To all members of the Port Dover Waterfront Preservation Committee and all Friends of Silver Lake:
Eric D’Hondt, Norfolk County’s General Manager, Public Works and Environmental Services, has tabled for Council’s consideration a “staff report summariz(ing) investigations and preliminary design activities… related to the Misner’s Dam.” His report in its entirely can be accessed by clicking on the link at the end of this post.
Council will take this up at its Council meeting this coming Tuesday, February 26, 5pm. Mr. D’Hondt is asking for direction from Council inasmuch as the bill to deal with the Misner Dam is now presented and as well is in excess of the presently budgeted 1.3 million dollars.
” The ability to accurately estimate the cost of the IDF mitigating measures is complicated as working solutions have not been completely defined. Notwithstanding the costs external to the dam structure, the cost to provide a structurally sound dam, is now estimated to be in excess of $2,500,000 (includes the fish ladder required by the DFO and the 25% contingency noted in Attachment No. 2). The additional cost for the dam repair is beyond that estimated in previous reports ($1,300,000) due to the now expected need to provide piling for structural support. An order-of-magnitude cost for the additional water control works (ie, such as spillways) is $10,000,000 as shown in Attachment No. 2.” [See page 3 of Mr, D’Hondt’s report.)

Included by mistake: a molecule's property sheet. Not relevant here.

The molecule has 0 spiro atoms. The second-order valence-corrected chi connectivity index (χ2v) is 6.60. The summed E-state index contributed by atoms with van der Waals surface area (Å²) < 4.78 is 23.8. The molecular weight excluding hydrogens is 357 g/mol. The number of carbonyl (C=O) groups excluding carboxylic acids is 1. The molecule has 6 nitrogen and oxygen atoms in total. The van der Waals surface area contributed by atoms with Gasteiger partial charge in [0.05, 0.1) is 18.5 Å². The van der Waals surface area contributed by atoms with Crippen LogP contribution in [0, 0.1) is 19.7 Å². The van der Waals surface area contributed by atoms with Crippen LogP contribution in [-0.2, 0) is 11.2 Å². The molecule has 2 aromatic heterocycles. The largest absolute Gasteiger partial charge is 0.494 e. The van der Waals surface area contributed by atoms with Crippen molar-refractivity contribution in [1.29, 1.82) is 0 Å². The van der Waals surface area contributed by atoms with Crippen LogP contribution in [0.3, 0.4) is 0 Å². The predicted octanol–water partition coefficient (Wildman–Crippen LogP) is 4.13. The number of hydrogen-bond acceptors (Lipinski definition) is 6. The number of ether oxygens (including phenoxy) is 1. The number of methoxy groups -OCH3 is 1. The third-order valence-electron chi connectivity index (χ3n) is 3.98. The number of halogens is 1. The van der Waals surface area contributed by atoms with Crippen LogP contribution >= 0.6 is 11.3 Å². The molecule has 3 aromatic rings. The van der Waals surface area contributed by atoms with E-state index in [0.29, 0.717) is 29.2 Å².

The central factor driving this vastly different assessment is the requirement to deal with a flood resulting from a storm event very much in excess of what we experienced with Hurricane Hazel back in the mid-50’s.
“Using the MNR standards, requirements, accepted practices and methodologies CRA [Conestoga Rovers Associates] has produced the IDF [Inflow Design Flood] for the Misner’s Dam in Port Dover. This is the storm that must be used as the “design storm” for any design work for the dam. … The CRA IDF consists of runoff generated by a storm with 420mm of rainfall over a 12-hour period. This is a massive storm far above any storm event Norfolk County has previously considered for any other purpose. This is 50% more rainfall than the famous Hurricane Hazel storm. Also the IDF rainfall occurs in one quarter of the time of Hazel, making it much more intense than Hazel.” [See page 9 of the Vallee attachment.]
If the restoration of Silver Lake, the continuing viability of our marine industry, harbour, and beaches, is of vital interest to you, then you should consider attending this upcoming meeting of Council to hear for yourself as Council grapples with what is now a difficult problem. Your attendance reinforces to Council how vital this matter is to the Community.